US domestic stocks of crude oil continue to be quite high and now the futures curve is only a few pennies in the front month contract from being fully backwardated again. Contango is gone, which suggests that oil market is in sight of achieving some measure of balance. That anticipated equilibrium, however, is registering at less than $57 rather than being anchored somewhere much, much higher in pricing.
Instead of geopolitical concerns pushing up the front end prices, including the spot price, maybe instead it was the futures curve moving back into its more normal downward sloping shape that pushed oil up. That could also be why the oil price run over the past few months did not register anywhere else, from TIPS and forward inflation rates to risk prices like leveraged loans that all were lower instead. Achieving oil balance here is a negative commentary on downward risks.
Maybe that’s what’s pushed Swap Dealers in the futures market to have simply lost their minds. After putting on a massive net short position up to a few weeks ago, a record number of contracts, that short has actually grown larger since. At -470k contracts (net) the first week in November, the CFTC’s Commitment of Traders (COT) for the week of November 28 (the latest available) registers an impressively dedicated -520k net short for dealers (it doesn’t even fit my chart below).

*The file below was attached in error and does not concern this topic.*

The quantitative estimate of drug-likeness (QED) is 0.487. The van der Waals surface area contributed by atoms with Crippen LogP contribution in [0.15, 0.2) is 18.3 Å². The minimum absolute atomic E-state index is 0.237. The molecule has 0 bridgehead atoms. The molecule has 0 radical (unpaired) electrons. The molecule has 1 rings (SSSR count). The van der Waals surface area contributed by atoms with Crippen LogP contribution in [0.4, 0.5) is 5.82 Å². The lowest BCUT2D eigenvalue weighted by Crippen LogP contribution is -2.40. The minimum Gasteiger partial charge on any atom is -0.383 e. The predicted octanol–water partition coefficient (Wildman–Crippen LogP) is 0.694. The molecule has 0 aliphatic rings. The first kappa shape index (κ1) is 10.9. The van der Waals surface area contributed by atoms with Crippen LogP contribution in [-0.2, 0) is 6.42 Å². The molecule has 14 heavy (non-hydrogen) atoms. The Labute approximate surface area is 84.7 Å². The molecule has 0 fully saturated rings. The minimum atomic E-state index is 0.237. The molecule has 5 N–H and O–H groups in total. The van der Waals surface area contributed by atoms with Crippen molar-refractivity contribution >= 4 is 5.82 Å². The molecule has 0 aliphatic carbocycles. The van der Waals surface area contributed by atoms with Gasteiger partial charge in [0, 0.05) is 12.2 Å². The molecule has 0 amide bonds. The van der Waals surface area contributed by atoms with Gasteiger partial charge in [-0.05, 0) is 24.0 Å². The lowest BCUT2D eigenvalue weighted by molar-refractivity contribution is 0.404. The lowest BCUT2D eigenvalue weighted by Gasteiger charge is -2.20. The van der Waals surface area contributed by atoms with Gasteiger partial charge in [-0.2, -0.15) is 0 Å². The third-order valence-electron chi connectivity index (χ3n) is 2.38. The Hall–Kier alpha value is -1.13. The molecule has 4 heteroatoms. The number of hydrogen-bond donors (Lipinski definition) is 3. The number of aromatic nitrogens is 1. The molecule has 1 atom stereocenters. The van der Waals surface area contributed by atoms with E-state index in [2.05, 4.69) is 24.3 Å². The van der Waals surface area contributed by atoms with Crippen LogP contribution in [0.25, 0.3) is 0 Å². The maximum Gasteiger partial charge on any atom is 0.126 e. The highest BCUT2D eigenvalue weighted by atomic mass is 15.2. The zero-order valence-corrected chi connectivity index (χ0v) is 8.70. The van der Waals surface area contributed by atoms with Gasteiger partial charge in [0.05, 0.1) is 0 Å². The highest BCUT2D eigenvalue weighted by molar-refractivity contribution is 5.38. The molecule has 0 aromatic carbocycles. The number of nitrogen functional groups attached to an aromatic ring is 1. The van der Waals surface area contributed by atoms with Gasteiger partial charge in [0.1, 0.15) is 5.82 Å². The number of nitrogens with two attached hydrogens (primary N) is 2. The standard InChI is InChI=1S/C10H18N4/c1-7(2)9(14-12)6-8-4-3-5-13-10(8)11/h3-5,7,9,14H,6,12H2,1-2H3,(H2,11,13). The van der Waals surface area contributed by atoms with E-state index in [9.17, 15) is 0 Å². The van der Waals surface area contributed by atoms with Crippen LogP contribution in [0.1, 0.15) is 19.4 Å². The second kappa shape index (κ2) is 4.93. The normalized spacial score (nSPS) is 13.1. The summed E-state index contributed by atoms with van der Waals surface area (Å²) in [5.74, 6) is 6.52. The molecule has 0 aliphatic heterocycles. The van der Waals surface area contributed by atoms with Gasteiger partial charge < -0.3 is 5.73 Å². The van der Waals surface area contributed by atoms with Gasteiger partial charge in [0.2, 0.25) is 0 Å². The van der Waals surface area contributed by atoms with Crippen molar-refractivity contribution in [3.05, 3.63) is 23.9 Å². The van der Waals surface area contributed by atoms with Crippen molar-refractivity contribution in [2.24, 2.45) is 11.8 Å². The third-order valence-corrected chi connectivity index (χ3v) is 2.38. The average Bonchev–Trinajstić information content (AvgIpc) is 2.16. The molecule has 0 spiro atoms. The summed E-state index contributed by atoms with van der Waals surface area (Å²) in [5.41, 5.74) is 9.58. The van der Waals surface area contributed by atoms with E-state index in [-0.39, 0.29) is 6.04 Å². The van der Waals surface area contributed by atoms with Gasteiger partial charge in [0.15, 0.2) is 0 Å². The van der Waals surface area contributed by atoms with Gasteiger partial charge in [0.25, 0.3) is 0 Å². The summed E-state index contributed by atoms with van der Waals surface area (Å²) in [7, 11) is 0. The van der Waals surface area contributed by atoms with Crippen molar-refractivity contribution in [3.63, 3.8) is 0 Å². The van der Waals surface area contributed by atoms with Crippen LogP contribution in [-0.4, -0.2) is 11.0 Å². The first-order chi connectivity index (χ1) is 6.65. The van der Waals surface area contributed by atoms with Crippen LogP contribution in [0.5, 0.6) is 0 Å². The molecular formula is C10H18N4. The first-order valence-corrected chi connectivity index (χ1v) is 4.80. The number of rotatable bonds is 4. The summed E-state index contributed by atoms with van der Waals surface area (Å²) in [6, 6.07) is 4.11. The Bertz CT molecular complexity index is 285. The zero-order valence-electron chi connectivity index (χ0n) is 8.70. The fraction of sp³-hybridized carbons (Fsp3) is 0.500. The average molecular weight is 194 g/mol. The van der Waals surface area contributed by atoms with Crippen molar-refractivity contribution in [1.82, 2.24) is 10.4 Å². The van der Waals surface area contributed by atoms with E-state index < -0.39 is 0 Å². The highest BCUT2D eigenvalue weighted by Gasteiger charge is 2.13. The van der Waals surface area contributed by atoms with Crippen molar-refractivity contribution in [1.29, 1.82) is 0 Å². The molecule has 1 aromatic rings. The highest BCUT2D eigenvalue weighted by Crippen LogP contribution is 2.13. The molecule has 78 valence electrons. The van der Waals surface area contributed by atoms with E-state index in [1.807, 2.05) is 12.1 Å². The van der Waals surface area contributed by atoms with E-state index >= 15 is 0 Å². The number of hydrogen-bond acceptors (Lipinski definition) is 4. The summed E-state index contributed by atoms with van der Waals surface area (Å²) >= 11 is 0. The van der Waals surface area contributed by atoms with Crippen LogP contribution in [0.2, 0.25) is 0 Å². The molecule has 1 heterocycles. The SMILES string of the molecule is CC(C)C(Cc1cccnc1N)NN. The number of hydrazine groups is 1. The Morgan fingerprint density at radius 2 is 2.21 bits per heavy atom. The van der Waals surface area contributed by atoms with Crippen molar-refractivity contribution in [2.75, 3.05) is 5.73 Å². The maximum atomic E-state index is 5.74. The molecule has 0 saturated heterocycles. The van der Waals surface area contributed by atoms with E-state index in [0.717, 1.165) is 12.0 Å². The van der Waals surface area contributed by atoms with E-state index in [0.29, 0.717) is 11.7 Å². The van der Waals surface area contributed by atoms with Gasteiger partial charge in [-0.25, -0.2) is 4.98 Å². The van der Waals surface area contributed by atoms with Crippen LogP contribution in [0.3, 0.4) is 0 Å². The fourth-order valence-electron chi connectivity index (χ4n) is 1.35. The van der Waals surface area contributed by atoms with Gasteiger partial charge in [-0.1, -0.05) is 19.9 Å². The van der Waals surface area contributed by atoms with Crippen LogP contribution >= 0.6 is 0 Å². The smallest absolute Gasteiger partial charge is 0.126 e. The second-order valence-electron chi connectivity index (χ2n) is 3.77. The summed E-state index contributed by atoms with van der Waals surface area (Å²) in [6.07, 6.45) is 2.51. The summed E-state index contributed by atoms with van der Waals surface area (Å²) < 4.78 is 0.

Not even Money Managers appear willing to offset that negative bet with their own enthusiasm on the long side. The net long position in this latter group is still high, but not quite matching the positive expectations from earlier this year. In terms of intensity to the opposite side, managers aren’t willing to chase their upward price convictions nearly as far as dealers have done in the opposite direction.
Normally, manager futures positions determine the price of WTI. This year has been a clear exception. In the last few months the swap dealers have been supremely active canceling out what might have been otherwise substantial buying momentum – leaving me to suspect that it was futures curve dynamics pushing up the front end prices.
That may be because the dealers rather than the managers (still) have all the fundamental data on their side. Production is back at record levels after a three-year pause for a serious global downturn, and inventories that resulted from the near-recession in the US continue to be elevated. There is still as much oil in stock today as in late 2015, not a good year or period to be compared to especially considering there was supposed to have been substantial economic improvement in between.
Even gasoline stocks that after the hurricanes in late summer had improved strikingly were up again in the past few weeks to a concerning level.
These are not the kind of results you want to see if you are Janet Yellen, or Jerome Powell for that matter. If it takes a huge rise in oil prices for the Fed to have the smallest chance at its 2% inflation mandate, then swap dealers vigorously stacking up to the other side isn’t a good sign. This means more than just the academic calculation for the PCE Deflator, of course, as these are very real financial and economic considerations that add up to a lot less than there “should” be if everything was really improving in a meaningful manner.